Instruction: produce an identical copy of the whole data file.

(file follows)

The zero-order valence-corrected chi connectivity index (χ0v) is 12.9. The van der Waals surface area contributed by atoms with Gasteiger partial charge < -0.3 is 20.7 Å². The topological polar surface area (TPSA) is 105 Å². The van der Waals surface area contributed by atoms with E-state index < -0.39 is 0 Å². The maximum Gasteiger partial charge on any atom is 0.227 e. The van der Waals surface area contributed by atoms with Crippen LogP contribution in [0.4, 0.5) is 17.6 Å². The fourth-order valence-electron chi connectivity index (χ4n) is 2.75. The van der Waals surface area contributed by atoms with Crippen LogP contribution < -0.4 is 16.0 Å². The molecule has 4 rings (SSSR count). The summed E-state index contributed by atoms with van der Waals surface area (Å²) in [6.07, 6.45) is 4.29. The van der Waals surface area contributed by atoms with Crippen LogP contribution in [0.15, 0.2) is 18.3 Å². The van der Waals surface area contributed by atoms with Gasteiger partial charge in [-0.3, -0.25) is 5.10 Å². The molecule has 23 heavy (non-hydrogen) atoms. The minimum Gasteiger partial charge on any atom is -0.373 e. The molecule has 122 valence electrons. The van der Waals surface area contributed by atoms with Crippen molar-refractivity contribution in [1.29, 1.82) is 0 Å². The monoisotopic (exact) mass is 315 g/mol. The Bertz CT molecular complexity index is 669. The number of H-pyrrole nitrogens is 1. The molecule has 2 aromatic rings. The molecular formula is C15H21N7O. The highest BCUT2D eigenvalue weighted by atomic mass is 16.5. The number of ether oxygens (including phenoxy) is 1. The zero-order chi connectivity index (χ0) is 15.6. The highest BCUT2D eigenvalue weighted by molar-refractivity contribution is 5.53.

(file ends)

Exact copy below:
The zero-order valence-corrected chi connectivity index (χ0v) is 12.9. The van der Waals surface area contributed by atoms with Gasteiger partial charge < -0.3 is 20.7 Å². The topological polar surface area (TPSA) is 105 Å². The van der Waals surface area contributed by atoms with E-state index < -0.39 is 0 Å². The maximum Gasteiger partial charge on any atom is 0.227 e. The van der Waals surface area contributed by atoms with Crippen LogP contribution in [0.4, 0.5) is 17.6 Å². The fourth-order valence-electron chi connectivity index (χ4n) is 2.75. The van der Waals surface area contributed by atoms with Crippen LogP contribution < -0.4 is 16.0 Å². The molecule has 4 rings (SSSR count). The summed E-state index contributed by atoms with van der Waals surface area (Å²) in [6.07, 6.45) is 4.29. The van der Waals surface area contributed by atoms with Crippen LogP contribution in [0.15, 0.2) is 18.3 Å². The van der Waals surface area contributed by atoms with Gasteiger partial charge in [-0.3, -0.25) is 5.10 Å². The molecule has 23 heavy (non-hydrogen) atoms. The minimum Gasteiger partial charge on any atom is -0.373 e. The molecule has 122 valence electrons. The van der Waals surface area contributed by atoms with Crippen molar-refractivity contribution in [1.29, 1.82) is 0 Å². The monoisotopic (exact) mass is 315 g/mol. The Bertz CT molecular complexity index is 669. The number of H-pyrrole nitrogens is 1. The molecule has 2 aromatic rings. The molecular formula is C15H21N7O. The highest BCUT2D eigenvalue weighted by atomic mass is 16.5. The number of ether oxygens (including phenoxy) is 1. The zero-order chi connectivity index (χ0) is 15.6. The highest BCUT2D eigenvalue weighted by molar-refractivity contribution is 5.53.